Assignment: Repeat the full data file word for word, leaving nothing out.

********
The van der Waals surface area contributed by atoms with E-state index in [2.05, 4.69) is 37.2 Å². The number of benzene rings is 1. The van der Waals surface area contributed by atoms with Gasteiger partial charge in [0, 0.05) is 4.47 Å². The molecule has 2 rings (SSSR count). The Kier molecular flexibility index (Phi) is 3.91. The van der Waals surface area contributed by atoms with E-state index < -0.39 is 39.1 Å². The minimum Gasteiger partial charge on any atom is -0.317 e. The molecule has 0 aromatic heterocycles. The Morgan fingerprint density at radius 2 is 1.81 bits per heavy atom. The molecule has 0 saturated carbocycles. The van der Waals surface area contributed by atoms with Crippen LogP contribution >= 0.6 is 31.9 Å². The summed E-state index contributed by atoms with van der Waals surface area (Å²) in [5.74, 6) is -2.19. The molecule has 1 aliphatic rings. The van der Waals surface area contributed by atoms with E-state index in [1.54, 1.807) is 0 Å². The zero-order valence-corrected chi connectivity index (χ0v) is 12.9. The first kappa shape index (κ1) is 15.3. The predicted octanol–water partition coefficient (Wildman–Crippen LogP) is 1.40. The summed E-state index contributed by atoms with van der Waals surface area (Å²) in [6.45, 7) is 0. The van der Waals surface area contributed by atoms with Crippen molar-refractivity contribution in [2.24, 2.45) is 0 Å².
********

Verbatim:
The van der Waals surface area contributed by atoms with E-state index in [2.05, 4.69) is 37.2 Å². The number of benzene rings is 1. The van der Waals surface area contributed by atoms with Gasteiger partial charge in [0, 0.05) is 4.47 Å². The molecule has 2 rings (SSSR count). The Kier molecular flexibility index (Phi) is 3.91. The van der Waals surface area contributed by atoms with E-state index < -0.39 is 39.1 Å². The minimum Gasteiger partial charge on any atom is -0.317 e. The molecule has 0 aromatic heterocycles. The Morgan fingerprint density at radius 2 is 1.81 bits per heavy atom. The molecule has 0 saturated carbocycles. The van der Waals surface area contributed by atoms with Crippen LogP contribution >= 0.6 is 31.9 Å². The summed E-state index contributed by atoms with van der Waals surface area (Å²) in [5.74, 6) is -2.19. The molecule has 1 aliphatic rings. The van der Waals surface area contributed by atoms with E-state index in [1.54, 1.807) is 0 Å². The zero-order valence-corrected chi connectivity index (χ0v) is 12.9. The first kappa shape index (κ1) is 15.3. The predicted octanol–water partition coefficient (Wildman–Crippen LogP) is 1.40. The summed E-state index contributed by atoms with van der Waals surface area (Å²) in [6.45, 7) is 0. The van der Waals surface area contributed by atoms with Crippen molar-refractivity contribution in [2.24, 2.45) is 0 Å².